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Businesses Expenses: What Are They And How To Manage Them

Whether you’re an entrepreneur running a small business, or a W-2 employee who wants to claim a tax deduction for your side-hustle, understanding the ins and outs of business expenses is an important part of running a business and minimizing your tax burden.   

Keep reading to learn all about business expenses, which expenses are deductible and non-deductible (with examples), as well as everything you need to know about tracking and reporting business expenses.    

Please note that this article only applies to U.S.-based businesses and that it’s intended only as a guide and does not constitute financial advice. Please consult a tax professional or use an authorized IRS e-file provider to ensure that your financial reporting complies with IRS regulations.

The Internal Revenue Service (IRS) provides detailed guidelines on which expenses can be claimed to reduce a business’s tax liability in Publication 535 (2021), Business Expenses. You can consult the full list of IRS publications for more information.

What Are Business Expenses? 

Simply put, business expenses refer to the costs incurred in the process of running a for-profit business. Often referred to as “deductions,” calculating your business expenses and subtracting them from your company’s revenue can significantly reduce your tax burden.

However, not all business expenses are created equal. In order to qualify as tax-deductible, your expenses need to be considered ordinary and necessary costs associated with operating a business in your industry, as outlined in the Internal Revenue Code (IRC).

Keep reading to learn which business expenses are deductible and nondeductible, with examples of each.

Deductible Business Expenses 

As we’ve mentioned above, a business expense needs to be considered “ordinary and necessary” to be tax deductible—but what does this mean exactly?

  • According to the IRS, an ordinary expense is an expense that is considered “common and accepted” (i.e. not unusual) in your trade or industry. Essentially, this means that this is an expense that would be incurred by most businesses in your industry.
  • The IRS defines a necessary expense as one that is “helpful and appropriate” in conducting business in your industry.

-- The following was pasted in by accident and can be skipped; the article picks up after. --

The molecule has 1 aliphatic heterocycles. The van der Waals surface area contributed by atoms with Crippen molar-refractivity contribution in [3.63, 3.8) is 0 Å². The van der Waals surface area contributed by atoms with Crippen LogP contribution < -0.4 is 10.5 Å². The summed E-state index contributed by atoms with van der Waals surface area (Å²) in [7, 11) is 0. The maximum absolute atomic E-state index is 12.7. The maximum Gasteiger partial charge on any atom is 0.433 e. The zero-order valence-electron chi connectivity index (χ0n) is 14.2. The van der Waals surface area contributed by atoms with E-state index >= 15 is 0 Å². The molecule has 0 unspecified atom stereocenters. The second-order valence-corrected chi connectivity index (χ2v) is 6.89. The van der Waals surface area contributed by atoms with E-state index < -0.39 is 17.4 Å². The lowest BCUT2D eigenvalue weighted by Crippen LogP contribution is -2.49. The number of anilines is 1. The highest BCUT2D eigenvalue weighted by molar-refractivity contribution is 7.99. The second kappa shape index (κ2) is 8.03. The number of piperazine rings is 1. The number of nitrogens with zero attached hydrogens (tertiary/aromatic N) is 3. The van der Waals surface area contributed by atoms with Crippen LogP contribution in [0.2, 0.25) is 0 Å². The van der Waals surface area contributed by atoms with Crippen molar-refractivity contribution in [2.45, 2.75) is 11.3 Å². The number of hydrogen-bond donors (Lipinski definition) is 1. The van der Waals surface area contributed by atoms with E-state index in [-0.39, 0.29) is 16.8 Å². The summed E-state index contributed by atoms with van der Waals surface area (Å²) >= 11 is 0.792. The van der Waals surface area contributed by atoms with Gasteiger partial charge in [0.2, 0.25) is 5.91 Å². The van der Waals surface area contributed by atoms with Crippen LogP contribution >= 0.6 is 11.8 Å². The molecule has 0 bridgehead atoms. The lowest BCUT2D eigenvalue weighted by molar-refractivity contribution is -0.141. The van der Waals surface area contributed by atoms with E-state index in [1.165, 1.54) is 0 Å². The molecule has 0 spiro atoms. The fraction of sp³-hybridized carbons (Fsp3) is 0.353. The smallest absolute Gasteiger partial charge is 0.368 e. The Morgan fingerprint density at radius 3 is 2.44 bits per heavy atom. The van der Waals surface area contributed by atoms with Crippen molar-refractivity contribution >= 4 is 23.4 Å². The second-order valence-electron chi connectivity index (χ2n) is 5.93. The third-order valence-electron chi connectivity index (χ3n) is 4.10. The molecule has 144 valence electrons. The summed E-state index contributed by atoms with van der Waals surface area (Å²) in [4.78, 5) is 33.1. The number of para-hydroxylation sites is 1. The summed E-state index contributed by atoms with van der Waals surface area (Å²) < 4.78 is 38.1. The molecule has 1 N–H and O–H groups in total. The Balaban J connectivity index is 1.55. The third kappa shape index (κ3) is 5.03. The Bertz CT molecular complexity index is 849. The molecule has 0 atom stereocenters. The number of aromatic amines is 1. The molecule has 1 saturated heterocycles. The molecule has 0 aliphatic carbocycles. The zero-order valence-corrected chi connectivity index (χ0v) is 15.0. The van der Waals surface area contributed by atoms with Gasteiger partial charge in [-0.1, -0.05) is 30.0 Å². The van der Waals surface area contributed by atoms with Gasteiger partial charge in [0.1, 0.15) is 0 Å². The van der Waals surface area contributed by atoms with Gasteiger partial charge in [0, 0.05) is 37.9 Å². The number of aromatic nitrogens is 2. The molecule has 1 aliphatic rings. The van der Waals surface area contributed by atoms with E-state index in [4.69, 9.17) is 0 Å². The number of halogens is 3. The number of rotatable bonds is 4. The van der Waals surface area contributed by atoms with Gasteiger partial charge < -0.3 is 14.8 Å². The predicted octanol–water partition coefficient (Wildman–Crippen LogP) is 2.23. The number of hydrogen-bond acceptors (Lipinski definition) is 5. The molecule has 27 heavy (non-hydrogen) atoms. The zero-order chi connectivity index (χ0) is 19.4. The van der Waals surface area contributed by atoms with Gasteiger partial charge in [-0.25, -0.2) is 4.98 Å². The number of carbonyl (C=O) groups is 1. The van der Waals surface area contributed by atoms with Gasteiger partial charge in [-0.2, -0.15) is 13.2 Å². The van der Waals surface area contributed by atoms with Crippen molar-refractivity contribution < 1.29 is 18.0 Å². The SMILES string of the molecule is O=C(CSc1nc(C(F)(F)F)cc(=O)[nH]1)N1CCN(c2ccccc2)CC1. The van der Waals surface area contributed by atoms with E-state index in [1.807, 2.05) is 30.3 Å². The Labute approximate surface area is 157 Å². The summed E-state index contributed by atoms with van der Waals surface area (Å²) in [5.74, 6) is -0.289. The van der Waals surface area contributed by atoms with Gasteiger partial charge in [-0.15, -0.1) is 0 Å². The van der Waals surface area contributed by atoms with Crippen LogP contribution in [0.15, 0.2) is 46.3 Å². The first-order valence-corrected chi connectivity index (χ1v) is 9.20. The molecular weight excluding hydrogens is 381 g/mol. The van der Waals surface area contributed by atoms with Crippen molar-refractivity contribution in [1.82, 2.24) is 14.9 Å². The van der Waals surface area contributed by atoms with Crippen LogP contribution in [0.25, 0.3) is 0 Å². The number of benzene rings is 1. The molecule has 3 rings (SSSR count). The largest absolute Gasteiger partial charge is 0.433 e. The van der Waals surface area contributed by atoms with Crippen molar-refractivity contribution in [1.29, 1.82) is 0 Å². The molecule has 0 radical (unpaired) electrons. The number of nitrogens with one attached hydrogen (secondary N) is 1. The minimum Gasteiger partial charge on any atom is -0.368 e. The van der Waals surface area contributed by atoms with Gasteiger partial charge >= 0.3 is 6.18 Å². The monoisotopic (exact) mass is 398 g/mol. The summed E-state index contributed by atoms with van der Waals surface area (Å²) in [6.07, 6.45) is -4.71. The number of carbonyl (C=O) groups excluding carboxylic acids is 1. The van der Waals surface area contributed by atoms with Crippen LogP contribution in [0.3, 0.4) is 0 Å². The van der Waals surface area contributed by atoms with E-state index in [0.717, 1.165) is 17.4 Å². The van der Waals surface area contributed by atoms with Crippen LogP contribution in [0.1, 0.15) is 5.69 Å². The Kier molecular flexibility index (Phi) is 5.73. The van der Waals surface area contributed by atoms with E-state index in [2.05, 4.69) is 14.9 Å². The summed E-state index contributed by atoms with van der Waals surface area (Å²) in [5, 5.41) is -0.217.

While not restricted to indispensable expenses (without which it wouldn’t be possible to do business), most business expenses you might consider unavoidable in the course of normal business are likely to qualify as necessary expenses. (Note that expenses like fines are considered avoidable, and thus not “necessary” or deductible).

When writing off expenses, it’s worth keeping in mind that while some expenses are fully deductible, others are only partially deductible, and others can’t be deducted in the same year as they were incurred. 

Additionally, certain expenses (e.g. capitalized business assets) must be written off over several years using depreciation (or amortization for intangible assets). 

It’s also important to keep in mind that which expenses are deductible depends on the structure of the business. This means that the allowable deductibles and financial reporting requirements will vary between sole proprietorships, partnerships, limited liability companies (LLCs), and corporations (s-corporations, and c-corporations). 

Understanding the relative tax benefits and the administrative burden — and associated costs — of each of these business structures can be instrumental to setting up your business in a way that balances tax efficiency with your available resources. 

Examples of Deductible Business Expenses 

The most common business expenses you can write off as deductions include payroll expenses, employee benefits programs, utilities, property and equipment leases, asset depreciation, and other operational expenses.

Below are more examples of permissible deductible expenses:

  • Advertising and marketing costs
  • Bank fees (e.g. credit card processing fees) 
  • Charitable contributions
  • Commissions (supplemental wages)
  • Depreciation 
  • Employee education expenses 
  • Employee benefit programs (retirement plans, education plans, etc.)
  • Employee training expenses
  • Entertainment expenses (subject to rules)
  • Equipment maintenance and repair
  • Equipment rental
  • Furniture
  • Gifts (subject to rules) 
  • Home office expenses (subject to rules)
  • Insurance premiums
  • Interest paid on certain business loans, business credit cards, and mortgages on properties bought by the business (or sole proprietor).